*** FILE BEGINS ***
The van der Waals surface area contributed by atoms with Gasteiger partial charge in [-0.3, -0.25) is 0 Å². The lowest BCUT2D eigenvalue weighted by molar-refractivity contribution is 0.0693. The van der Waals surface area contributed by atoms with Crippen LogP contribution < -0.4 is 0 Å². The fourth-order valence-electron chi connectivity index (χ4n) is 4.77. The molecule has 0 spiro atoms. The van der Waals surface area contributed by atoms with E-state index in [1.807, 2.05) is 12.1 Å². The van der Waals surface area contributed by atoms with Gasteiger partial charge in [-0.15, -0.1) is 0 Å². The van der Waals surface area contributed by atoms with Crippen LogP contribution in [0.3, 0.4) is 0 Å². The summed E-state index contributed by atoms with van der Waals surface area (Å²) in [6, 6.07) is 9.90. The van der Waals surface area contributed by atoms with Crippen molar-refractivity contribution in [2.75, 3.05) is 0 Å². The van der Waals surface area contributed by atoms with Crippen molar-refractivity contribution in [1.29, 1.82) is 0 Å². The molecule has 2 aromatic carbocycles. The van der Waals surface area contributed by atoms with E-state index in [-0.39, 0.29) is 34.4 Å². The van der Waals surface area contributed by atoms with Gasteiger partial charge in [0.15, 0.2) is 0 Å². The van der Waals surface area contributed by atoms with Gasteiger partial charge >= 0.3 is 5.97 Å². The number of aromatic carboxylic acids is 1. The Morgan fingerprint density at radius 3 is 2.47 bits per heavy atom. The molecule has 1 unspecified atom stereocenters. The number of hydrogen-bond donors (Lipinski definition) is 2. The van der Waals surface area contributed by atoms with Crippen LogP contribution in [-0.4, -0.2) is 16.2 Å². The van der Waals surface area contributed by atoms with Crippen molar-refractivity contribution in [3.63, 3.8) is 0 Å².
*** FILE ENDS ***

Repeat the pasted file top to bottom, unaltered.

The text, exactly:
The van der Waals surface area contributed by atoms with Gasteiger partial charge in [-0.3, -0.25) is 0 Å². The lowest BCUT2D eigenvalue weighted by molar-refractivity contribution is 0.0693. The van der Waals surface area contributed by atoms with Crippen LogP contribution < -0.4 is 0 Å². The fourth-order valence-electron chi connectivity index (χ4n) is 4.77. The molecule has 0 spiro atoms. The van der Waals surface area contributed by atoms with E-state index in [1.807, 2.05) is 12.1 Å². The van der Waals surface area contributed by atoms with Gasteiger partial charge in [-0.15, -0.1) is 0 Å². The van der Waals surface area contributed by atoms with Crippen LogP contribution in [0.3, 0.4) is 0 Å². The summed E-state index contributed by atoms with van der Waals surface area (Å²) in [6, 6.07) is 9.90. The van der Waals surface area contributed by atoms with Crippen molar-refractivity contribution in [2.75, 3.05) is 0 Å². The van der Waals surface area contributed by atoms with Crippen molar-refractivity contribution in [1.29, 1.82) is 0 Å². The molecule has 2 aromatic carbocycles. The van der Waals surface area contributed by atoms with E-state index in [-0.39, 0.29) is 34.4 Å². The van der Waals surface area contributed by atoms with Gasteiger partial charge in [0.15, 0.2) is 0 Å². The van der Waals surface area contributed by atoms with Gasteiger partial charge >= 0.3 is 5.97 Å². The number of aromatic carboxylic acids is 1. The Morgan fingerprint density at radius 3 is 2.47 bits per heavy atom. The molecule has 1 unspecified atom stereocenters. The number of hydrogen-bond donors (Lipinski definition) is 2. The van der Waals surface area contributed by atoms with Crippen LogP contribution in [-0.4, -0.2) is 16.2 Å². The van der Waals surface area contributed by atoms with Crippen molar-refractivity contribution in [3.63, 3.8) is 0 Å².